In October 2005, a 15th Anniversary edition was released. The new reprint contained Morrison and Karen Berger's annotated script that breaks down and explains much of the symbolic references in the series, as well as principal art and step-by-step samples of the story.[5]

In other media[edit]

In the film Batman Begins, Jonathan Crane's entrance to the asylum's cellar with Rachel Dawes mirrors the Joker's own entrance with Batman in the novel.[27] The game Batman: Arkham Asylum is loosely based on the comic, which follows a similar premise and also shares the same name from the comic.[28] Additionally, the new warden of Arkham, Quincy Sharp, believes himself to be the reincarnation of Amadeus Arkham, and makes frequent reference to the history outlined in the comic. The asylum founder Amadeus Arkham's spirit haunts the mansion (however it turns out to be Warden Quincy Sharp who believes Amadeus's spirit chose him to continue his work in cleansing the city), with the cell in which he inscribed his name in the floor also present.[29] At one point in the game, Quincy Sharp calls the Joker "filthy degenerate", just as Batman does in the graphic novel. Additionally in the beginning of the game The Joker says to Batman that he is "always welcome" in Arkham.

References[edit]

Footnotes[edit]

  1. ^ a b Perpetua, Matthew. "The Best of Grant Morrison". Rolling Stones.  August 22, 2011
  2. ^ Booker, Will. Batman Unmasked: Analyzing a Cultural Icon (Bloomsbury Academic September 18, 2001) p.268. ISBN 978-0-8264-1343-7.
  3. ^ a b c d e Jackson, Matthew. "COMICS REWIND: ‘Arkham Asylum: A Serious House on Serious Earth'". Nerd Bastards.  June 11, 2011
  4. ^ Singer (2011) p.52
  5. ^ a b c d Morrison, Grant. Arkham Asylum: A Serious House on Serious Earth 15th Anniversary Edition (DC Comics, 2005) s. Original scripts ISBN 1-4012-0425-2.
  6. ^ Carr, Alex. "Graphic Novel Friday: The Grant Morrison Interview: All Things Batman (and More)". Shelfari. 
  7. ^ a b Singer, Marc. "A Serious House on Serious Earth: Commentary". I Am NOT the Beastmaster .  October 7, 2005
  8. ^ Singer (2011) p.71
  9. ^ a b Goldstein, Hilary. "Batman: Arkham Asylum Review". IGN.  June 17, 2005
  10. ^ Duffy, Andrew. "Top 5 Batman Comics #4: Arkham Asylum: A Serious House On Serious Earth". Geek Retreat.  July 20, 2014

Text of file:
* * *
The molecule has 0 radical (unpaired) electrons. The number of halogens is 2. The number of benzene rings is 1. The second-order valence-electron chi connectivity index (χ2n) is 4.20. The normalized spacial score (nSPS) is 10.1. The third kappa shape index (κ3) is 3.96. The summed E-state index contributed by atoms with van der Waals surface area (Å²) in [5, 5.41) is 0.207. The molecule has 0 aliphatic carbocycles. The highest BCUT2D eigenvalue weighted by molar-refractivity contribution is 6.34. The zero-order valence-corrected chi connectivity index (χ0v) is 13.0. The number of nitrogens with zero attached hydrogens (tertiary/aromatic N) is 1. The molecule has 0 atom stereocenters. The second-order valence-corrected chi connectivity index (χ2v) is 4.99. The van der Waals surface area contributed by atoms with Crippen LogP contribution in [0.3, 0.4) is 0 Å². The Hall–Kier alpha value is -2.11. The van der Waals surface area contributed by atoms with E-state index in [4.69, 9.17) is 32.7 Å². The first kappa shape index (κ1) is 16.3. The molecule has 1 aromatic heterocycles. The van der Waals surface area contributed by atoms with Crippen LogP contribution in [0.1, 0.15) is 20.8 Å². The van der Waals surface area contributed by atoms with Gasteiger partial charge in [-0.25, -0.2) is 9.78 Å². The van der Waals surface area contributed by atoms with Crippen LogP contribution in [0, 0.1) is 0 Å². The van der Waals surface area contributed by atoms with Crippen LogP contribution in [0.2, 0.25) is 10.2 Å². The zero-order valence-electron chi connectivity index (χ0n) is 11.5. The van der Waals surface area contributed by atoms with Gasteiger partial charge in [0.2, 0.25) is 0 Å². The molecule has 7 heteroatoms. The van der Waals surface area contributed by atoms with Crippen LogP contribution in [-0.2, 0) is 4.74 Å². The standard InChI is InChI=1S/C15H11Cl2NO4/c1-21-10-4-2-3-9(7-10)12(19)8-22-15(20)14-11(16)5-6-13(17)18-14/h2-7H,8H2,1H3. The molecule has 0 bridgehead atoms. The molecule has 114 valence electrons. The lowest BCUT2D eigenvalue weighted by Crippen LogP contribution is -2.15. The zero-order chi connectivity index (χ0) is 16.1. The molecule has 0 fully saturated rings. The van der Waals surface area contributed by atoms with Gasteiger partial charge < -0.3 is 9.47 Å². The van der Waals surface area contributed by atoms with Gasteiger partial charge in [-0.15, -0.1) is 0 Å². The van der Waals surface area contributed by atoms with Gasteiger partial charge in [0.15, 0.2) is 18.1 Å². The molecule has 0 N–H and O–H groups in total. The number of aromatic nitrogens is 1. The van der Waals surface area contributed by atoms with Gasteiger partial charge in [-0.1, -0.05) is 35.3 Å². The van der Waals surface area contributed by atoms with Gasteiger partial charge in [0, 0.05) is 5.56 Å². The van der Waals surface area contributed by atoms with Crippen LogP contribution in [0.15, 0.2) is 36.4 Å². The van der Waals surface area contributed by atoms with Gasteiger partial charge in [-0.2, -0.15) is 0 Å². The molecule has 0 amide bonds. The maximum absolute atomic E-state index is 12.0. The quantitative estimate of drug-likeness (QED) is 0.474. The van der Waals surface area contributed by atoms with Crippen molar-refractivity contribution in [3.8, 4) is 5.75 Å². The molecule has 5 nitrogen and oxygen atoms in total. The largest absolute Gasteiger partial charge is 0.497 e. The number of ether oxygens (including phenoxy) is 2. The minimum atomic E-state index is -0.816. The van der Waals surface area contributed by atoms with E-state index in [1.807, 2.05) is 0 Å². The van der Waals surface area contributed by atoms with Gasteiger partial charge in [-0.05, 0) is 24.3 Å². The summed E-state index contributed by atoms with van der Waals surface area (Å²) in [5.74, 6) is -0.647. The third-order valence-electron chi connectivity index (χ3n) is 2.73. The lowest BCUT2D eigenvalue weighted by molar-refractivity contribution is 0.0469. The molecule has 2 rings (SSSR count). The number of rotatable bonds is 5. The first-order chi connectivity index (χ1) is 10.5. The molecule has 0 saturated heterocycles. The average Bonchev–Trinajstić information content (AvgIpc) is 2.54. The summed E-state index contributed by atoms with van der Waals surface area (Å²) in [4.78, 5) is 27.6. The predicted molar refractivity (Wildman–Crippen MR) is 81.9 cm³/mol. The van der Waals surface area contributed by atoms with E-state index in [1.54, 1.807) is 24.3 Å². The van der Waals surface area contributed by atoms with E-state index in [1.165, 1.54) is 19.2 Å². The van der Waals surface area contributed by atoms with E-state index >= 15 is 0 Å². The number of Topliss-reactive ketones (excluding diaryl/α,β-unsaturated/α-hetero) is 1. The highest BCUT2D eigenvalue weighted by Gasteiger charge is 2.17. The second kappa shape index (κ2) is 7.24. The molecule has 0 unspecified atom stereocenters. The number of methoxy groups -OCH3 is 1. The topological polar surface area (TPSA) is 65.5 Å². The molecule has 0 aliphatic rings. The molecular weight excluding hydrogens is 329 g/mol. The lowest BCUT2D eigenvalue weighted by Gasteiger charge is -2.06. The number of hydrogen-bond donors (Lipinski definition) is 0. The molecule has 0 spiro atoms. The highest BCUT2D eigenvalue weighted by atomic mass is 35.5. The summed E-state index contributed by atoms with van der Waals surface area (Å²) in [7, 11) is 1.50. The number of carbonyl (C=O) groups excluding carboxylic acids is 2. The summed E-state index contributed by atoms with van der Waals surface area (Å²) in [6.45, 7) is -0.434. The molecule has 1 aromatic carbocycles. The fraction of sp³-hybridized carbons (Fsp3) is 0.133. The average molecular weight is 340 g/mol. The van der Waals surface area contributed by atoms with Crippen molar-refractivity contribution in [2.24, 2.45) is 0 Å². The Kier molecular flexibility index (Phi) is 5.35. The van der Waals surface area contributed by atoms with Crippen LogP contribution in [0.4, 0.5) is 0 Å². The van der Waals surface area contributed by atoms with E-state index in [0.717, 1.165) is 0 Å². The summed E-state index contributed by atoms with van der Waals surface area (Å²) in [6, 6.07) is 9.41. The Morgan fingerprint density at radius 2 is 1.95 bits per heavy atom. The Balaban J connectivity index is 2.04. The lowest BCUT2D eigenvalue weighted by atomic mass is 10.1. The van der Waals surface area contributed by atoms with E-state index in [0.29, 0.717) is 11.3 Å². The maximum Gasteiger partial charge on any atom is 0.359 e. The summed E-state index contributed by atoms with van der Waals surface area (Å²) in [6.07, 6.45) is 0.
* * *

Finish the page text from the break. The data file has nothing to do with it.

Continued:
11. ^ Hunt, Matt. "How the Joker Works?". How Stuff Works. 
  12. ^ Baker, Tom. "10 Things DC Comics Want You To Forget About The Joker‏". What Culture.  May 30, 2014
  13. ^ Singer (2011) p.65
  14. ^ Bowden, Jonathan. "Arkham Asylum: An Analysis". Counter Currents.  December 21, 2010
  15. ^ Singer (2011) p.68
  16. ^ Singer (2011) p.67
  17. ^ a b Singer (2011) p.64
  18. ^ Grant Morrison: From the Asylum to the Star, Nicholas Labarre, Sequart, April 29, 2008
  19. ^ a b c d Shaw, Andy. "Batman: Arkham Asylum review". Grovel. 
  20. ^ a b Kimball, Kirk. "The Treasure Keeper — Part Twelve of Twelve: Into the Asylum!", Dial B for Blog #500 (Sept.). Accessed May 20, 2011.
  21. ^ Grant Morrison - The Official Website: Biography
  22. ^ The 25 Greatest Batman Graphic Novels, Hilary Goldstein, IGN, June 13, 2005
  23. ^ Szadkowski, Joseph. "Batman vs. Joker in Asylum", The Washington Times, Washington, 10 September 2009
  24. ^ a b Dooley, Keith. "Arkham Aylum: A Serious House on Serious Earth review". Comics Authority.  October 31, 2013
  25. ^ Siegel, Lucas. "Arkham Aylum: A Serious House on Serious Earth review". Newsarama.  August 15, 2008
  26. ^ Singer (2011) p. 54
  27. ^ O'Neil, Dennis. Batman Unauthorized: Vigilantes, Jokers, and Heroes in Gotham City (Smart Pop, February 9, 2008) p.115 ISBN 978-1-933771-30-4.
  28. ^ LeTendre, Brian. "Paul Dini talks about Arkham Asylum". Comic Book Resources.  April 24, 2009
  29. ^ Halas, Jacek. "Walkthrough - Batman: Arkham Asylum Game Guide". Game Pressure. 

Sources consulted[edit]

External links[edit]